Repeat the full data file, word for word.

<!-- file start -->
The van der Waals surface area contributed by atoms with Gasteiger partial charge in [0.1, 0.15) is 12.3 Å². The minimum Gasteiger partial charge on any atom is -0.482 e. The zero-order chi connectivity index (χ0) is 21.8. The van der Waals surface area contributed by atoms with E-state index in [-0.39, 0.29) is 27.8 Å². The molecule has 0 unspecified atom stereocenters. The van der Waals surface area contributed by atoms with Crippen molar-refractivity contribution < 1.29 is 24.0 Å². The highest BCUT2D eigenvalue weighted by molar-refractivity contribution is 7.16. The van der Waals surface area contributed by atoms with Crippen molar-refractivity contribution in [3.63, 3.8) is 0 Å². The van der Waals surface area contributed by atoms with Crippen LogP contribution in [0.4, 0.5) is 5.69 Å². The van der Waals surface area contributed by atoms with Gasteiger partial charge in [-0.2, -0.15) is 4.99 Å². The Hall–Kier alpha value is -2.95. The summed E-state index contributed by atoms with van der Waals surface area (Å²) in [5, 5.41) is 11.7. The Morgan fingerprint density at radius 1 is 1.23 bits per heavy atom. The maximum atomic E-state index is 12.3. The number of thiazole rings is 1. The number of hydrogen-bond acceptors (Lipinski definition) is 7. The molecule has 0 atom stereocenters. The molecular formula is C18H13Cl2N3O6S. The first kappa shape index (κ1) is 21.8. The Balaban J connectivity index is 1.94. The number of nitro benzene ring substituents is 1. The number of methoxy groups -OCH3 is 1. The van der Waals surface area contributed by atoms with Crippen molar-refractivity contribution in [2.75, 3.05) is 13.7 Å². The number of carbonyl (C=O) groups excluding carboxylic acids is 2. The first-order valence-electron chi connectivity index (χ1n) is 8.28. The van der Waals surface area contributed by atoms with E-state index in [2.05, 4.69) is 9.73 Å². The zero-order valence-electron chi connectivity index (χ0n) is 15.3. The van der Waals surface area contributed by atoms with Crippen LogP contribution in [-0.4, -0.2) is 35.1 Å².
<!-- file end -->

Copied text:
The van der Waals surface area contributed by atoms with Gasteiger partial charge in [0.1, 0.15) is 12.3 Å². The minimum Gasteiger partial charge on any atom is -0.482 e. The zero-order chi connectivity index (χ0) is 21.8. The van der Waals surface area contributed by atoms with E-state index in [-0.39, 0.29) is 27.8 Å². The molecule has 0 unspecified atom stereocenters. The van der Waals surface area contributed by atoms with Crippen molar-refractivity contribution < 1.29 is 24.0 Å². The highest BCUT2D eigenvalue weighted by molar-refractivity contribution is 7.16. The van der Waals surface area contributed by atoms with Crippen molar-refractivity contribution in [3.63, 3.8) is 0 Å². The van der Waals surface area contributed by atoms with Crippen LogP contribution in [0.4, 0.5) is 5.69 Å². The van der Waals surface area contributed by atoms with Gasteiger partial charge in [-0.2, -0.15) is 4.99 Å². The Hall–Kier alpha value is -2.95. The summed E-state index contributed by atoms with van der Waals surface area (Å²) in [5, 5.41) is 11.7. The Morgan fingerprint density at radius 1 is 1.23 bits per heavy atom. The maximum atomic E-state index is 12.3. The number of thiazole rings is 1. The number of hydrogen-bond acceptors (Lipinski definition) is 7. The molecule has 0 atom stereocenters. The molecular formula is C18H13Cl2N3O6S. The first kappa shape index (κ1) is 21.8. The Balaban J connectivity index is 1.94. The number of nitro benzene ring substituents is 1. The number of methoxy groups -OCH3 is 1. The van der Waals surface area contributed by atoms with Crippen molar-refractivity contribution in [2.75, 3.05) is 13.7 Å². The number of carbonyl (C=O) groups excluding carboxylic acids is 2. The first-order valence-electron chi connectivity index (χ1n) is 8.28. The van der Waals surface area contributed by atoms with E-state index in [2.05, 4.69) is 9.73 Å². The zero-order valence-electron chi connectivity index (χ0n) is 15.3. The van der Waals surface area contributed by atoms with Crippen LogP contribution in [-0.4, -0.2) is 35.1 Å².